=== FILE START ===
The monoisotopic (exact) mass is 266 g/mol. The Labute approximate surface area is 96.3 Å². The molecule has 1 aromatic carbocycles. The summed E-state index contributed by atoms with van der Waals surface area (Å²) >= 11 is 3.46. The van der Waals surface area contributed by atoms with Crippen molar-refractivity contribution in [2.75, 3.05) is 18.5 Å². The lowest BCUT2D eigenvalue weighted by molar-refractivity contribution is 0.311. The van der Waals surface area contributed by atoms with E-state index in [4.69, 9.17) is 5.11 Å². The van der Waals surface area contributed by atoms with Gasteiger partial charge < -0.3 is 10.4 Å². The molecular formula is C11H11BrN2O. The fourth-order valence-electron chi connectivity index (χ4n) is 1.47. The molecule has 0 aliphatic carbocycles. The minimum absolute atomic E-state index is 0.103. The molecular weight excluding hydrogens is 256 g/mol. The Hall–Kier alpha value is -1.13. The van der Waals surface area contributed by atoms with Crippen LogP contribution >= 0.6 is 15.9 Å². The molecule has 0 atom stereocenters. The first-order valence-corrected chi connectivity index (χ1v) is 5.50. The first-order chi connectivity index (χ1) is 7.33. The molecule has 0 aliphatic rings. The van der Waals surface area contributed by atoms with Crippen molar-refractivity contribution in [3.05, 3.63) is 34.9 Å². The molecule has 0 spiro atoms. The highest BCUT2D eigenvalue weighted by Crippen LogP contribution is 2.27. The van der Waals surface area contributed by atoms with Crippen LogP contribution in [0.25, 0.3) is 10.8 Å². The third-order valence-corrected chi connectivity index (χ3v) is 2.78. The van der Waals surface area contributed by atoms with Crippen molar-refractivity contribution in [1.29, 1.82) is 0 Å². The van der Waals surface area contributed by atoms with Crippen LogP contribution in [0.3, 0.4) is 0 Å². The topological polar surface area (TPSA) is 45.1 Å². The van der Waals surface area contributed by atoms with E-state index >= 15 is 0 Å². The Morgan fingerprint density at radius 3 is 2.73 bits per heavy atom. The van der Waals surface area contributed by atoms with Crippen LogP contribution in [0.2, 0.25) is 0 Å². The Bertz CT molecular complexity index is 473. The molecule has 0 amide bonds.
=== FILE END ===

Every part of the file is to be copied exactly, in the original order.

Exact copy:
The monoisotopic (exact) mass is 266 g/mol. The Labute approximate surface area is 96.3 Å². The molecule has 1 aromatic carbocycles. The summed E-state index contributed by atoms with van der Waals surface area (Å²) >= 11 is 3.46. The van der Waals surface area contributed by atoms with Crippen molar-refractivity contribution in [2.75, 3.05) is 18.5 Å². The lowest BCUT2D eigenvalue weighted by molar-refractivity contribution is 0.311. The van der Waals surface area contributed by atoms with E-state index in [4.69, 9.17) is 5.11 Å². The van der Waals surface area contributed by atoms with Gasteiger partial charge < -0.3 is 10.4 Å². The molecular formula is C11H11BrN2O. The fourth-order valence-electron chi connectivity index (χ4n) is 1.47. The molecule has 0 aliphatic carbocycles. The minimum absolute atomic E-state index is 0.103. The molecular weight excluding hydrogens is 256 g/mol. The Hall–Kier alpha value is -1.13. The van der Waals surface area contributed by atoms with Crippen LogP contribution >= 0.6 is 15.9 Å². The molecule has 0 atom stereocenters. The first-order valence-corrected chi connectivity index (χ1v) is 5.50. The first-order chi connectivity index (χ1) is 7.33. The molecule has 0 aliphatic rings. The van der Waals surface area contributed by atoms with Crippen molar-refractivity contribution in [3.05, 3.63) is 34.9 Å². The molecule has 0 spiro atoms. The highest BCUT2D eigenvalue weighted by Crippen LogP contribution is 2.27. The van der Waals surface area contributed by atoms with Crippen LogP contribution in [0.25, 0.3) is 10.8 Å². The third-order valence-corrected chi connectivity index (χ3v) is 2.78. The van der Waals surface area contributed by atoms with Crippen molar-refractivity contribution in [1.29, 1.82) is 0 Å². The van der Waals surface area contributed by atoms with Crippen LogP contribution in [0.3, 0.4) is 0 Å². The topological polar surface area (TPSA) is 45.1 Å². The van der Waals surface area contributed by atoms with E-state index >= 15 is 0 Å². The Morgan fingerprint density at radius 3 is 2.73 bits per heavy atom. The van der Waals surface area contributed by atoms with Crippen LogP contribution in [0.2, 0.25) is 0 Å². The Bertz CT molecular complexity index is 473. The molecule has 0 amide bonds.